Home » Audiovisual Issues » V is for (small) Victory (and for Video)

V is for (small) Victory (and for Video)

The idiom “no good deed goes unpunished” has never felt truer. Lately, it seems that libraries and universities have made more hash marks on their legal scorecard in the lose column than they have in the win column. In this past year, the Second Circuit undermined the first sale doctrine rights of libraries, a federal court held a trial in Georgia that could determine the bounds of fair use with respect to electronic course reserves, and several authors groups have now filed a lawsuit against Hathi Trust and others engaged in the preservation of orphan works. However, a small victory came in a California federal court this week in the case against UCLA for its video streaming practices.

Last December, the Association of Information Media Equipment (AIME) filed suit against several UCLA officials and employees, including members of library and media lab staff, for copyright infringement after UCLA digitized and streamed DVDs produced by Ambrose Video. AIME asserted it had standing to file this action as an association representing its members, which includes Ambrose Video. In granting the UCLA officials’ motion to dismiss, the court disagreed. Because AIME is not the holder of any of the copyrights at issue in the case, it lacked standing to bring the action. “Having the rights over a copyright is essential to establishing a copyright infringement claim” the court stated in its order; thus, participation of an individual member who was also owner of one of the copyrighted films at issue in the suit, was required. Additionally, the court determined that the UCLA Regents and other officials were immune, under the 11th Amendment, from suit in their official capacities (although not necessarily in their individual capacities, the court pointed out). These two grounds for dismissal could similarly prove fatal for the recently filed action against Hathi Trust and several state universities. It will be interesting to see if the inclusion of a couple individually named authors (and presumably copyright holders), who are also members of the named author associations, will save that action on the question of standing.

The remainder of the ruling on the motion to dismiss concerned more substantive issues; although by no means was there any legally determinative interpretation of fair use or other elements of copyright law. Hence, why the victory here is a small one. For me, the most curious point of this section of the ruling was the court’s characterization of the license to publicly perform the copyrighted work. The court held, although without much discussion or justification in the existing body of law, that the copying of the DVD onto the UCLA server for streaming was that kind of “incidental copying” permitted by fair use. That is, in order to make use of its license to publicly perform the film, UCLA had to place the content onto its network. Although I have not seen the full text of the license entered into between UCLA and Ambrose, I have, in my time as a collection development director, read, negotiated, and executed many a public performance and streaming license. In nearly all the ones I have encountered, the streaming of a film is treated as a separate license from the one to publicly perform a film. In fact, some public performance licenses (whether it be a separate document included with the DVD purchase or a click through on the online shopping cart when purchasing a DVD) expressly exclude streaming for remote access or distance learning. Further, if the viewing of the streamed copy is done by a student in the privacy of his own home or dorm room and not by a class in a group setting, is this really a “public” performance?  As such, I would caution libraries and universities from relying too heavily upon this court’s interpretation of public performance and instead turn to the language of the institution’s own agreement.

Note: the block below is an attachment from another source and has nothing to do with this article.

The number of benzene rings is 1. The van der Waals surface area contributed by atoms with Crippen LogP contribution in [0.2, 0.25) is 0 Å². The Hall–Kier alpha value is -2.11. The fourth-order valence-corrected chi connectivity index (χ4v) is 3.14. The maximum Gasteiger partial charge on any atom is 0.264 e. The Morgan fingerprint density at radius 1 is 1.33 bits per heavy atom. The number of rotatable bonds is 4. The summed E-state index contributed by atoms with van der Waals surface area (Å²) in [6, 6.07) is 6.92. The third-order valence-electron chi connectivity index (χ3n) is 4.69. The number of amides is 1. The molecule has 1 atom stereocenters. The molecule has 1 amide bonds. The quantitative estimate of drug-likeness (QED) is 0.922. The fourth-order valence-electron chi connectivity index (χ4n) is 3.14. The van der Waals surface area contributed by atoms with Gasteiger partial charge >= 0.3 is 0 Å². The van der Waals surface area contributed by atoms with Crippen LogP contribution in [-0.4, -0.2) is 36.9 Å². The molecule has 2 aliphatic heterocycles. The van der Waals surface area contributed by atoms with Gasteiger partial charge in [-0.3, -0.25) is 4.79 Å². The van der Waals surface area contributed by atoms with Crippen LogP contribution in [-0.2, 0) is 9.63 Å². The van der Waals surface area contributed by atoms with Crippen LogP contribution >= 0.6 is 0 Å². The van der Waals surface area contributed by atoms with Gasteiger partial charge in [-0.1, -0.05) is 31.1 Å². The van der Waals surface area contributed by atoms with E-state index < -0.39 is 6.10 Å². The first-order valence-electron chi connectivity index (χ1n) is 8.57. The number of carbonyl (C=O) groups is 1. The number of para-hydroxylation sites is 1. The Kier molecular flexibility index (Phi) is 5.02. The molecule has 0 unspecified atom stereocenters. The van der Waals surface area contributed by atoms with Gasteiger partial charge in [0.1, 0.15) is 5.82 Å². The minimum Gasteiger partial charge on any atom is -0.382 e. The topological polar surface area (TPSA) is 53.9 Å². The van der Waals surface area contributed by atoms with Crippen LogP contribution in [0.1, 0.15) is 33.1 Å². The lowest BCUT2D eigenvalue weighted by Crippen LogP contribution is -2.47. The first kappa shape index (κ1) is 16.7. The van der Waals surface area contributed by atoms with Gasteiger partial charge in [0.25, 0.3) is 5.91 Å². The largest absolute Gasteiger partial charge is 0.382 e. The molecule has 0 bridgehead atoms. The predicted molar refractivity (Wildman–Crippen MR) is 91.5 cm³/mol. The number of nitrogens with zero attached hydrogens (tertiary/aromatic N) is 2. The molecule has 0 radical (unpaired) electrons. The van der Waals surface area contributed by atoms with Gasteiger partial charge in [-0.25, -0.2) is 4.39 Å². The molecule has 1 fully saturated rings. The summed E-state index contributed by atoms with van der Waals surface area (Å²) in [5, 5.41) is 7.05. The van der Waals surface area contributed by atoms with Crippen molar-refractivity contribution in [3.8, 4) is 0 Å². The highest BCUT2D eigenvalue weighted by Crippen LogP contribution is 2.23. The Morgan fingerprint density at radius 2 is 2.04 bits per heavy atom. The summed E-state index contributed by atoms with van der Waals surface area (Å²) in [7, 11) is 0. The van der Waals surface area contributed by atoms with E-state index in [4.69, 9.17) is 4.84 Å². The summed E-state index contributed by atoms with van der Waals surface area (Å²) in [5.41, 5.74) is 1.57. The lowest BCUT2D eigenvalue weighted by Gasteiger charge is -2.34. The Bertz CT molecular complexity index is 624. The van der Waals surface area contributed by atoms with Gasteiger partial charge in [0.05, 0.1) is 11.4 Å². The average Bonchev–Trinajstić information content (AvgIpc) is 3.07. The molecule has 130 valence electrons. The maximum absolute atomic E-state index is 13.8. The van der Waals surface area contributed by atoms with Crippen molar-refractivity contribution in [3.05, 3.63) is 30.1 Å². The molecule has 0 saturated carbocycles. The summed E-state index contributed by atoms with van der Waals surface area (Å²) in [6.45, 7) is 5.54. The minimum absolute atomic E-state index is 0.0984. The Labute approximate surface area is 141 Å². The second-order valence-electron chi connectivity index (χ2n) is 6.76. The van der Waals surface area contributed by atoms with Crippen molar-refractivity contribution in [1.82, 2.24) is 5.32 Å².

For UCLA, the ruling is certainly a victory. AIME has until the 17th of October to refile the case, and I predict that unless they have an individual copyright holder to join in the matter as well as substantial evidence to make a case against the named defendants in their individual capacities such a refiling will not occur. For the rest of us who have been sitting patiently waiting for a ruling in this matter, the case is neither a victory nor a loss, for there still remains unanswered questions regarding the fair use of streamed media in distance education.

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